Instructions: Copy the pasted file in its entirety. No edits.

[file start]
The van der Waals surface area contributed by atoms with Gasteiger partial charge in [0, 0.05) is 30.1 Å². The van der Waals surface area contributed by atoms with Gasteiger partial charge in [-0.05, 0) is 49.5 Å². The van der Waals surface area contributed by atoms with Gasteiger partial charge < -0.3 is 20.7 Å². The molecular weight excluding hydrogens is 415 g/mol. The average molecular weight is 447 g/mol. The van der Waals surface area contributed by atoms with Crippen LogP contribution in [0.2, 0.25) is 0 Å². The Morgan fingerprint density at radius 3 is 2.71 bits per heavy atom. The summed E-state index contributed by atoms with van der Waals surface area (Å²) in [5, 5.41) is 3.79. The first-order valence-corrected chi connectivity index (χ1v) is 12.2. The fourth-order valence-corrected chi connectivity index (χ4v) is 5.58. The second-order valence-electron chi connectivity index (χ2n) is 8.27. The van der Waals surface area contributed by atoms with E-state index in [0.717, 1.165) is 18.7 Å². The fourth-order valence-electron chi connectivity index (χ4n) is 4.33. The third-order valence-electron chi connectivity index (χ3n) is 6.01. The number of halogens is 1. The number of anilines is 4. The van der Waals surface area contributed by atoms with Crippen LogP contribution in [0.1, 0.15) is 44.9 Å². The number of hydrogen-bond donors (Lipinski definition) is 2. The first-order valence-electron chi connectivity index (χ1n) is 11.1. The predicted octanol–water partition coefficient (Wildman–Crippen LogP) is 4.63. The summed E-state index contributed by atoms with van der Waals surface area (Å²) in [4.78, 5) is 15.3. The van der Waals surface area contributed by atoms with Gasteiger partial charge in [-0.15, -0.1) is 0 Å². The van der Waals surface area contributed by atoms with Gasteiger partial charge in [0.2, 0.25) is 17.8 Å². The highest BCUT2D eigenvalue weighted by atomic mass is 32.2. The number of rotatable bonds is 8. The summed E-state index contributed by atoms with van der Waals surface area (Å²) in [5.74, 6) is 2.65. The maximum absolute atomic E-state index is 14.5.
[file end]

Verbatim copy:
The van der Waals surface area contributed by atoms with Gasteiger partial charge in [0, 0.05) is 30.1 Å². The van der Waals surface area contributed by atoms with Gasteiger partial charge in [-0.05, 0) is 49.5 Å². The van der Waals surface area contributed by atoms with Gasteiger partial charge < -0.3 is 20.7 Å². The molecular weight excluding hydrogens is 415 g/mol. The average molecular weight is 447 g/mol. The van der Waals surface area contributed by atoms with Crippen LogP contribution in [0.2, 0.25) is 0 Å². The Morgan fingerprint density at radius 3 is 2.71 bits per heavy atom. The summed E-state index contributed by atoms with van der Waals surface area (Å²) in [5, 5.41) is 3.79. The first-order valence-corrected chi connectivity index (χ1v) is 12.2. The fourth-order valence-corrected chi connectivity index (χ4v) is 5.58. The second-order valence-electron chi connectivity index (χ2n) is 8.27. The van der Waals surface area contributed by atoms with E-state index in [0.717, 1.165) is 18.7 Å². The fourth-order valence-electron chi connectivity index (χ4n) is 4.33. The third-order valence-electron chi connectivity index (χ3n) is 6.01. The number of halogens is 1. The number of anilines is 4. The van der Waals surface area contributed by atoms with Crippen LogP contribution in [0.1, 0.15) is 44.9 Å². The number of hydrogen-bond donors (Lipinski definition) is 2. The first-order valence-electron chi connectivity index (χ1n) is 11.1. The predicted octanol–water partition coefficient (Wildman–Crippen LogP) is 4.63. The summed E-state index contributed by atoms with van der Waals surface area (Å²) in [4.78, 5) is 15.3. The van der Waals surface area contributed by atoms with Gasteiger partial charge in [-0.15, -0.1) is 0 Å². The van der Waals surface area contributed by atoms with Gasteiger partial charge in [0.2, 0.25) is 17.8 Å². The highest BCUT2D eigenvalue weighted by atomic mass is 32.2. The number of rotatable bonds is 8. The summed E-state index contributed by atoms with van der Waals surface area (Å²) in [5.74, 6) is 2.65. The maximum absolute atomic E-state index is 14.5.